DISS drags Khama to Court of Appeal

Bame Piet
WANTED: Khama INSET: Magosi

The Directorate of Intelligence and Security Services has launched an appeal against a ruling by Lobatse High Court Justice Ranier Busang dismissing their application for a Search and Seizure warrant on Former President Ian Khama’s property.

According to an affidavit by a DISS agent (name cannot be disclosed for legal reasons) the search warrant was issued but Plot 260/261, or State House 4 was not included in both the application and Court order.

This resulted in the Former President and his attorneys denying DISS access to State House 4 where the latter believed the guns were kept.

However, when they went back to the High Court to seek an order for search of the property, the judge dismissed their application saying they were trying to bite at the cherry twice.

“The Respondent denied us access and permission to search the property but confirmed that some of the arms and ammunition covered by the application were within the premises in a safe which was locked  and the person who had the keys to the safe was unavailable,” reads the affidavit.

The former president was given notice to voluntarily surrender the arms and ammunition by 8th November 2021.

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“On the same date, without notifying the applicant or surrendering the arms and ammunitions, the respondent left the country to South Africa and has remained there up to the present date. Subsequent investigations revealed that there were firearms and ammunitions which were sneaked into the armoury at State House 4 which led to the sealing of the armoury in order to preserve the scene”.

The DISS argue that the  Court of Appeal should hear their case as a matter of urgency since they believe Khama could face treason charges, and that the guns should be submitted to a ballistic expert for purposes of determining whether the arms and ammunition are arms and ammunition of war.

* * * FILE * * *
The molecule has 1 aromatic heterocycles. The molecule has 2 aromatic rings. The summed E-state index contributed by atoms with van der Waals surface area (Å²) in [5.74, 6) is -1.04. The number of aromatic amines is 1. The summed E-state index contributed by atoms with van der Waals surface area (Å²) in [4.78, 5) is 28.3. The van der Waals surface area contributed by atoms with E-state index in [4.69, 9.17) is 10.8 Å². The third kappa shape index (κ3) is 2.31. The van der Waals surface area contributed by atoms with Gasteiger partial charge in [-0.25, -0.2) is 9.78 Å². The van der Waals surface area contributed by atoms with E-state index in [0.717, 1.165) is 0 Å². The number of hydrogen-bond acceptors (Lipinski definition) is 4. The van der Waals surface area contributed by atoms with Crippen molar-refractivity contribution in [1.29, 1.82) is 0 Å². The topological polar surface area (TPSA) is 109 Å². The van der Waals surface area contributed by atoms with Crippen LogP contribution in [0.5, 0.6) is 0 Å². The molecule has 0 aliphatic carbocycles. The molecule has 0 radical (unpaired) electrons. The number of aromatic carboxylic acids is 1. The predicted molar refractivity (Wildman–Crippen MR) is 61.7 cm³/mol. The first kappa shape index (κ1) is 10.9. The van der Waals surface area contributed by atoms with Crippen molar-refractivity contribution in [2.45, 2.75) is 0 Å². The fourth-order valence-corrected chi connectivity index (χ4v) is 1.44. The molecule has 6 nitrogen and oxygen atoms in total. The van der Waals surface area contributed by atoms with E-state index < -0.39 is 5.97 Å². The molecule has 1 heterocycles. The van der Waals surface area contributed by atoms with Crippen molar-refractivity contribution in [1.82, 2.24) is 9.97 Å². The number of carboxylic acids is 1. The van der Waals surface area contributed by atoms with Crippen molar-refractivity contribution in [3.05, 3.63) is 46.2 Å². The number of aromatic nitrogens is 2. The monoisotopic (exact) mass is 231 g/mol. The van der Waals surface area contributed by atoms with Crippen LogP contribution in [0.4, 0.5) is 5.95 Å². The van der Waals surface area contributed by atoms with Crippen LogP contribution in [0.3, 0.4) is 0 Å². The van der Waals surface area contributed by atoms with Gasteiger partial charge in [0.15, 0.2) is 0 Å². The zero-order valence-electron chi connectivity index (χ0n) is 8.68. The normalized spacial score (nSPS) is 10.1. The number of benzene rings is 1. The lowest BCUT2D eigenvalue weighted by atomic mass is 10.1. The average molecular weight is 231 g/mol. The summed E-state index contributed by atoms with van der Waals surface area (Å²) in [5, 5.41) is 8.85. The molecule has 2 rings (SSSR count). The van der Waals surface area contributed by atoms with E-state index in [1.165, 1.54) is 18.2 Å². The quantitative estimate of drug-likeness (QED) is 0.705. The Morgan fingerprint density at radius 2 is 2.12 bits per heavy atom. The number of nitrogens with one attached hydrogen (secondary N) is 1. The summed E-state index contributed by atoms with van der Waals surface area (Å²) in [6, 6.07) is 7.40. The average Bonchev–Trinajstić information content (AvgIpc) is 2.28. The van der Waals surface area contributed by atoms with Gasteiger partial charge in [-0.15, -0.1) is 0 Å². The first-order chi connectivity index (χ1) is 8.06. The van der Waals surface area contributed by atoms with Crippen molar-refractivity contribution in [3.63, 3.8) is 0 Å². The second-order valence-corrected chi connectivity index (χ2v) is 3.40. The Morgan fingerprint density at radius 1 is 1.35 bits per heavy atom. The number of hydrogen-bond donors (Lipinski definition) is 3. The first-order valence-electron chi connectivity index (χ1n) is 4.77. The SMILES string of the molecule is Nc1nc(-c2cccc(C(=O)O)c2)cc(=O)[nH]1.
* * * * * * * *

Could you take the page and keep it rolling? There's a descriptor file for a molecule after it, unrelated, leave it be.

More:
“Applications for search and seizure warrants are done on an ex-parte basis for the purposes of preventing suspects from interfering with or destroying evidence before investigations can lay their hands on the same. In the event that the appeal is to be heard in the normal process, the respondent will have more than sufficient time to temper with or even destroy evidence thereby rendering the appeal moot,” says the DISS.

Further, the DISS say; “The matter is of great public importance in that it affects a former president who potentially faces a charge of treason and it is imperative that it should be brought to finality sooner than later”.

The DISS argued that the ruling by Justice Busang has halted their investigations and the situation has been compounded by the absence of the former president in the country.

They further argue that the judge erred in stating that they were seeking “a second bite to the cherry” when in actual fact there has been no previous warrant relating to State House 4.

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Khama was represented by Tebogo Tladi, Unoda Mack, and Victor Ramalepa whilst the DIS was represented by Sifelani Thapelo, and Pulane Kgwadi.

Justice Stephen Gaongalelwe to make a ruling at a date to be announced.

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